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9 ways to save on pet care costs

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February 13, 2016
Expenses for pampered pups and coddled cats add up quickly.

The best food for our finicky four-legged friends racks up the dollar signs at the grocery store checkout counter. And a trip to one of the pet franchises can easily blow your budget.

If they get sick, the veterinarian bills skyrocket.

But we adore these guys. They greet us when we come home, and shower us with unconditional love. Some even crawl into our lap while we watch TV. We tend to want what’s best for them.

It is possible to take good care of Lassie and Garfield without breaking the bank. Here’s how.

Spay or neuter.

Besides being the correct thing to do to cut down on the unwanted animal population, you thwart all kinds of behaviors that can set you back financially.

After our collie was neutered, he quit “marking” his territory throughout the house saving on cleaning expenses like extra rolls of paper towels, disinfectant and carpet cleaning.

Pets who haven’t been spayed or neutered are more aggressive towards other dogs and cats, leaving you open to vet bills for someone else’s companion.

Neutering also lowers the chances of testicular cancer and some prostate issues.

Spaying reduces the incidences of uterine infections and breast tumors.

Do a “vet check” once a week,

Pick an evening like Sunday when everyone, including your dog and cat are mostly quiet.

While brushing them, take time to look for any new bumps or abrasions and any changes in their skin.

Brush their teeth. Sniff inside their ears and their mouth. If the scent seems off, chances are your canine or feline is showing signs of illness.

Call your vet and ask him what to do.

Clip the dog’s nails if they’ve gotten too long. Ask your vet to show you how. Doing this simple chore yourself can save hundreds of dollars over the life of your pet.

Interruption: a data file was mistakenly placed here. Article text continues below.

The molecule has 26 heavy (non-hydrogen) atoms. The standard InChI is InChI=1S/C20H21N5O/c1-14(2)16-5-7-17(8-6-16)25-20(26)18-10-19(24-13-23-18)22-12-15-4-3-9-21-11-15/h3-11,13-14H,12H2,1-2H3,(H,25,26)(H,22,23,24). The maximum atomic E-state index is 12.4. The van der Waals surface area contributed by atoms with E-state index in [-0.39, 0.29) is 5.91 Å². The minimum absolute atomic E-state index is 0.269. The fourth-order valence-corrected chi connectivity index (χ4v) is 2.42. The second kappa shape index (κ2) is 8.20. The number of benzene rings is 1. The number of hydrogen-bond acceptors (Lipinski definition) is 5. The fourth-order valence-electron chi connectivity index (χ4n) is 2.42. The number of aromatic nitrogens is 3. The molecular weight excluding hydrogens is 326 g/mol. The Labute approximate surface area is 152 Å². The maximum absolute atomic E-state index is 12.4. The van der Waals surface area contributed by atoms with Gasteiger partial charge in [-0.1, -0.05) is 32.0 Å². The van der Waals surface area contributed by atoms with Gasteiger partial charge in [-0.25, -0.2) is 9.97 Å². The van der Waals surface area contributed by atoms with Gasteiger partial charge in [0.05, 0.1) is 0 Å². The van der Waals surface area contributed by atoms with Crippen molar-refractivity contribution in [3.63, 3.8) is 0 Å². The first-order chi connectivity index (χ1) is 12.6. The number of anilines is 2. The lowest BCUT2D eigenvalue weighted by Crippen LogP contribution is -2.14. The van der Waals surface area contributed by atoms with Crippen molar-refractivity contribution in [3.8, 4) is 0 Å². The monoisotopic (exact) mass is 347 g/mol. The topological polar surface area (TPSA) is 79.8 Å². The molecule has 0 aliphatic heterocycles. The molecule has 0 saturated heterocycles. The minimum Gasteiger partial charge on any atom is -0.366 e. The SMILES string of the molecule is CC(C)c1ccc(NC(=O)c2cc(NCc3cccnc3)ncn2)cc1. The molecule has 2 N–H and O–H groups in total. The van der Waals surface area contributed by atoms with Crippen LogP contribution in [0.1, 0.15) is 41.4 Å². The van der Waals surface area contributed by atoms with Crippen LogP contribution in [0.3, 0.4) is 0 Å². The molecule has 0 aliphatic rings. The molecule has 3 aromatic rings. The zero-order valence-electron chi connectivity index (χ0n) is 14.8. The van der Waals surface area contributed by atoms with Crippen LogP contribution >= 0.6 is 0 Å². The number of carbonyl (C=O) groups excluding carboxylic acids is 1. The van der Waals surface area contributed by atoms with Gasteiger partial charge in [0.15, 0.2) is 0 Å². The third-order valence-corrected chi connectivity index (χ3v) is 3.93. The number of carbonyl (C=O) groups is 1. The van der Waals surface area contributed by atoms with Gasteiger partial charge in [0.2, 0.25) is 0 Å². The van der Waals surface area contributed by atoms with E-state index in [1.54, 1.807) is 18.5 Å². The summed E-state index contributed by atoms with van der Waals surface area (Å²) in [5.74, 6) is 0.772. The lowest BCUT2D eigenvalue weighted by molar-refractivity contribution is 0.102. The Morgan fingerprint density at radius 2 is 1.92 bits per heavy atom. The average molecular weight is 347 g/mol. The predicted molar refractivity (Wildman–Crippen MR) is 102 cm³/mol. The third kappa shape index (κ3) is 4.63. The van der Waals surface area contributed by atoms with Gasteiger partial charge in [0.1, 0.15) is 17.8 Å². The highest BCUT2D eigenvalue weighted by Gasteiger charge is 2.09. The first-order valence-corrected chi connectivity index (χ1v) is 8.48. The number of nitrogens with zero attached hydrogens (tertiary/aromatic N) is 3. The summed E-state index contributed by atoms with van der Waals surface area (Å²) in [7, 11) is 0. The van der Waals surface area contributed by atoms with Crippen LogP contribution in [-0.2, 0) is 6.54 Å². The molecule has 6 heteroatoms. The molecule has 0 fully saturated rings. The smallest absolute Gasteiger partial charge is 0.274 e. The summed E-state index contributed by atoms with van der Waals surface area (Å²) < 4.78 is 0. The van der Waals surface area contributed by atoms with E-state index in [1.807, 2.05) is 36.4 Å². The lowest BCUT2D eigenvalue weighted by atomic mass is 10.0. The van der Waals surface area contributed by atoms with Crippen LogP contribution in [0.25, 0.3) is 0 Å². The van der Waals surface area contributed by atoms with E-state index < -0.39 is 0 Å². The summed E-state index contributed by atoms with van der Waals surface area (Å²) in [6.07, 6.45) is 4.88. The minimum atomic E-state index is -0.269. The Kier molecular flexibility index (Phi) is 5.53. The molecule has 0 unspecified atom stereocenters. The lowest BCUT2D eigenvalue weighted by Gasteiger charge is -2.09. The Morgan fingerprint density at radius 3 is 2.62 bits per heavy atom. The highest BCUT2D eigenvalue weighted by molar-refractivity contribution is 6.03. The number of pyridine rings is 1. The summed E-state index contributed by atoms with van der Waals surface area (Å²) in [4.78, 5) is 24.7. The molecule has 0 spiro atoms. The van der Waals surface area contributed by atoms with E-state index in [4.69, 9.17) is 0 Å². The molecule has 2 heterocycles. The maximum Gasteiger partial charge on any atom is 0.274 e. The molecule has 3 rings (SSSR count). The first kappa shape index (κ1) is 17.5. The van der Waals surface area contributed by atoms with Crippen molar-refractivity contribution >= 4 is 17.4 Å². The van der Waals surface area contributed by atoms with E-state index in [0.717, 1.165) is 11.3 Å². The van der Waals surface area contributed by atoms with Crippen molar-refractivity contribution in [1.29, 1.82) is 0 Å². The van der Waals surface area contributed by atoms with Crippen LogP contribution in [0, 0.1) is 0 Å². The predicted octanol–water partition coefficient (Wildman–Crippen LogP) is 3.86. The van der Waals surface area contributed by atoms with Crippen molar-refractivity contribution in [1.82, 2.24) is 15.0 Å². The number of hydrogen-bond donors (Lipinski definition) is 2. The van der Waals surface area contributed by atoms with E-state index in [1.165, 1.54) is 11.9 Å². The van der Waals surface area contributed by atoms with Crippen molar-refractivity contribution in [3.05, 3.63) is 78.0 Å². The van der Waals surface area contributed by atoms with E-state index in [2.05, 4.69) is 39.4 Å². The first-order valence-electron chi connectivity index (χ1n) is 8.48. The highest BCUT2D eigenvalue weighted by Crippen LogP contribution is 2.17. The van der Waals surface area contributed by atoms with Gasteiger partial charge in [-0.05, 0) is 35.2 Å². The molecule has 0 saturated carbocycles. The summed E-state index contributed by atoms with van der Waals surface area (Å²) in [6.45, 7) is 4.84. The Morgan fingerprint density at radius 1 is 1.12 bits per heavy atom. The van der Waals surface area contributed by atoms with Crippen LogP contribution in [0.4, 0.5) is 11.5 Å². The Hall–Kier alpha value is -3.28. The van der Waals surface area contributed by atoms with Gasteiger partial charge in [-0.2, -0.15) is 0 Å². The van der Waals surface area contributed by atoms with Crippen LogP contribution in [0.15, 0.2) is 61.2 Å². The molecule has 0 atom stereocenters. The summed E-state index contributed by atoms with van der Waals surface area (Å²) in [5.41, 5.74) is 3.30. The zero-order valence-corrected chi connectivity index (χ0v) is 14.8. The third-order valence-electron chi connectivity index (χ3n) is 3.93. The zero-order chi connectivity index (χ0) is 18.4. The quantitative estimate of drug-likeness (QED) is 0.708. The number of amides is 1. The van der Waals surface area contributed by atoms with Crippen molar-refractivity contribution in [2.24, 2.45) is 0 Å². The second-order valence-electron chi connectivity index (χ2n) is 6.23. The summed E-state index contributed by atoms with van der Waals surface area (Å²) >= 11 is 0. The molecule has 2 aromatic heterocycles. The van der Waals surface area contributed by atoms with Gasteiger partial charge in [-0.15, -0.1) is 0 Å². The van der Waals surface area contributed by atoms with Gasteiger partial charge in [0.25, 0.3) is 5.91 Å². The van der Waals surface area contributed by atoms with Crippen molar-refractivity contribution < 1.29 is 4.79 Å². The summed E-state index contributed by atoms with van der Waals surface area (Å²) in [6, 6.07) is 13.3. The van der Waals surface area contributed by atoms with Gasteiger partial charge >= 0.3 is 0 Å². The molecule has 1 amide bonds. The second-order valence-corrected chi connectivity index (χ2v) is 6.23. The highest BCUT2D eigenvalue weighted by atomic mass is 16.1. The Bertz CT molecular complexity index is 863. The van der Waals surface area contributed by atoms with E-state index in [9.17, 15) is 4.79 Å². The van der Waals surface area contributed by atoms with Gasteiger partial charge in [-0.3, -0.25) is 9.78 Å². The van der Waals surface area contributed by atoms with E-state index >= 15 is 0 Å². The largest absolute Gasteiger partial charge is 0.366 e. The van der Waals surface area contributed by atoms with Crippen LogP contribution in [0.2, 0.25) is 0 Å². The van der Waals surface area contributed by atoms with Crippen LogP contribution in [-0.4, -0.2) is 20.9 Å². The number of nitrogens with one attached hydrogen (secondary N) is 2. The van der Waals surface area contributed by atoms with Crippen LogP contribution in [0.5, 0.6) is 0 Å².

Following this routine every week, as soon as you adopt the animal home, keeps you on top of your companion’s well-being.

Buy pet food in bulk.

You can still bring home healthy food, high in protein, when you shop at a warehouse store or on Amazon.com.

If the food is dry, pour a manageable amount into a plastic container and keep a measuring scoop in it so the canine or feline in your home gets the same amount at every meal.

If your pet doesn’t gobble up what’s in the dish within a reasonable time, remove the dish and feed it to the pet again at the next meal.

Letting the animal graze leads to obesity. Feeding them table scraps can also harm their digestion.

Make your own treats.

You don’t have to go all Martha Stewart doing this and create bakery-worthy offerings.

Many recipes on the Internet use ingredients you may already have in your fridge and pantry.

Giada, of Food Network fame, offers an idea for peanut butter delicacies.

Dogaware.com describes how to make some yummy liver bread, bits and brownies.

Buy toys at the dollar store.

Charlie, our dachshund mix, likes tugging on play ropes. Prices for these at chain pet outlets start at $7.99.

I bought similar ones at the dollar store for a $1 each and they have lasted longer than their more expensive counterparts.

Save for medical care.

For a healthy pet, insurance premiums will most likely run higher than the vet bills over the lifetime of the animal.

Instead sock away about $200 every year in a special household fund to pay for any sickness or injury your pet may suffer.

That way you can offer cash to the veterinarian instead of going on a high-interest payment plan or using a credit card.

Ask your vet for a discount.

Mine gives 10% off to anyone over 65, but always ask if you fall into the senior category.

Employees don’t want to embarrass themselves by asking if you qualify for a senior discount.

Some veterinarians give a lower rate to those who own three or more pets.

Trade pet sitting duties with a friend.

As an alternative to paying for expensive boarding when you travel, arrange to exchange pet watching with someone in a similar situation.

This person should be familiar with your dog or cat, which makes the care of your pet more personal than at an unfamiliar boarding facility.

You could also hire a reliable teenage neighbor to come in a couple of times a day to feed and exercise your companion. He or she would do it for a fraction of the cost that you’d pay for professional boarding.

Exercise your four-legged friend regularly.

This keeps the animal from gaining weight and becoming more susceptible to diseases such as diabetes, heart conditions and arthritis.

If you spend active time with your pet, then you’re upping your own healthy quotient, too.

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